How Trump May Bulldoze ‘America’s Amazon’

Holding up the phone in one hand and swatting at late-season hornets with the other, Sen. Dan Sullivan nods and grins as Trump promises to fulfill a Republican wish list that environmentalists have been fighting for generations. He mentions drilling for oil in the Arctic National Wildlife Refuge way up north and building a road through the Izembek National Wildlife Refuge in the south. "King Cove Road! Yessir!" says Sullivan as Mississippi Senator Roger Wicker nods with vigor.Enter Gov. Mike Dunleavy, who has been bonding with Trump during Air Force One refueling stops, often bringing a list of rules and restrictions he wants overturned. With oil prices down, Alaska's budget is deep in the red and Dunleavy is looking for other industry to help."He's a great guy," Trump says of Dunleavy over the speaker. "And he's doing something with your logging and all your other things. We're working on that together and that's moving along."While nature lovers and earth scientists have been fighting Alaskan politicians over ANWR and King Cove Road for decades, Trump's mention of "logging" reopens a different front in an old war because everyone knows he's talking about Tongass, the crown jewel of the National Forest system. Spread across the islands and fjords of the Alaskan panhandle, Tongass is roughly the size of West Virginia, full of towering old growth spruce, cedar and hemlock, some trees twice as old as America itself. It traps and hold so much carbon, it's known as "America's Amazon."The pristine wilderness holds a bounty of salmon, bears, wolves, eagles and whales living alongside around 70,000 people.And in the little town of Tenakee Springs, the reaction is "one of shock and dismay.""After all the work that we put in to keep this area roadless and keep this as pristine as we possibly can," fishing captain Tuck Harry says as he shakes his head."And would you characterize yourself as sort of a tree-hugging liberal?" I ask him.He laughs. "No, not at all. Not a tree-hugging liberal at all," he says, looking across a mirror-flat Tenakee Inlet at hillsides once scarred by clear-cuts. He's been here since 1960, back when the Forestry Service treated Alaska more as America's lumberyard than sanctuary. In an effort to create jobs in the "Last Frontier," thousand-year-old forests were pulped into paper.But after years of legal battles and negotiations, a Clinton-era "roadless rule" seemed to settle the issue, protecting Tongass from any new logging or mining interests.But Trump's fundraiser call last month confirmed reports that he would encourage Agriculture Secretary Sonny Perdue to exempt Tongassfrom the roadless rule, opening almost 10 million acres to development. "As Governor, I've raised this issue with the Trump administration on numerous occasions -- each time underscoring the need to restore the Tongass' multiple use mandate to allow for activities such as tourism, timber, mining, hydropower and more," reads a statement to CNN from Dunleavy.But the former mayor of Tenakee Springs, Art Bloom, says it is impossible to have all of those industries in Tongass at the same time. Alaska has to choose. "People on cruise ships don ...Read more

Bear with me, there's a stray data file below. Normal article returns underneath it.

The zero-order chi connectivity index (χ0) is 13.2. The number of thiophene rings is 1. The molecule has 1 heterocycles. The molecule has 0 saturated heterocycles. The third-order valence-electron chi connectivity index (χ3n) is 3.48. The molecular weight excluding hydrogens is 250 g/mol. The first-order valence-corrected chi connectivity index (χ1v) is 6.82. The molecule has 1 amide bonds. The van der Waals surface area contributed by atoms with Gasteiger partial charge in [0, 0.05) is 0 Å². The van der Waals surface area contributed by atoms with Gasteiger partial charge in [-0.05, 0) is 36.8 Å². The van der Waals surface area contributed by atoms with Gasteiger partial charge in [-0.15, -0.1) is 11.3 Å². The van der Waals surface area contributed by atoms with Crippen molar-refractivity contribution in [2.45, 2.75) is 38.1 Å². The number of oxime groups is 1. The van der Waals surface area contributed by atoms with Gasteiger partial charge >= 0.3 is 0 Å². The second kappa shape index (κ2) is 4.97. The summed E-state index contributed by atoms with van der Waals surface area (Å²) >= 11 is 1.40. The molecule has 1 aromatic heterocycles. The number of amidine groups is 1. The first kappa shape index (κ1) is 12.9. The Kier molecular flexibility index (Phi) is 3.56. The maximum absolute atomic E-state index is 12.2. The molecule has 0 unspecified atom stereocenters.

Poisson Terre Ancien Croissance Force Capitaine Budget Dégradation Emploi Extrait Chômage Economie Président Peuple Bâtiment Couronne Million Développement Tourisme Service Ouverture Offre Mobile Ooredoo Nation Mention Conférence Problème Téléphone Occasion Oeil Pêche Croissance Économique Températures Administration Réaction Mandat Aigles Zone jaime Durée De Vie Industrie Année Droit Société Rouge Mai Le mois dernier Soutien Fier Cool Choc Inquiet Impossible contre Risque Guerre Office National de l'éléctricité et de l'eau potable

Articles similaires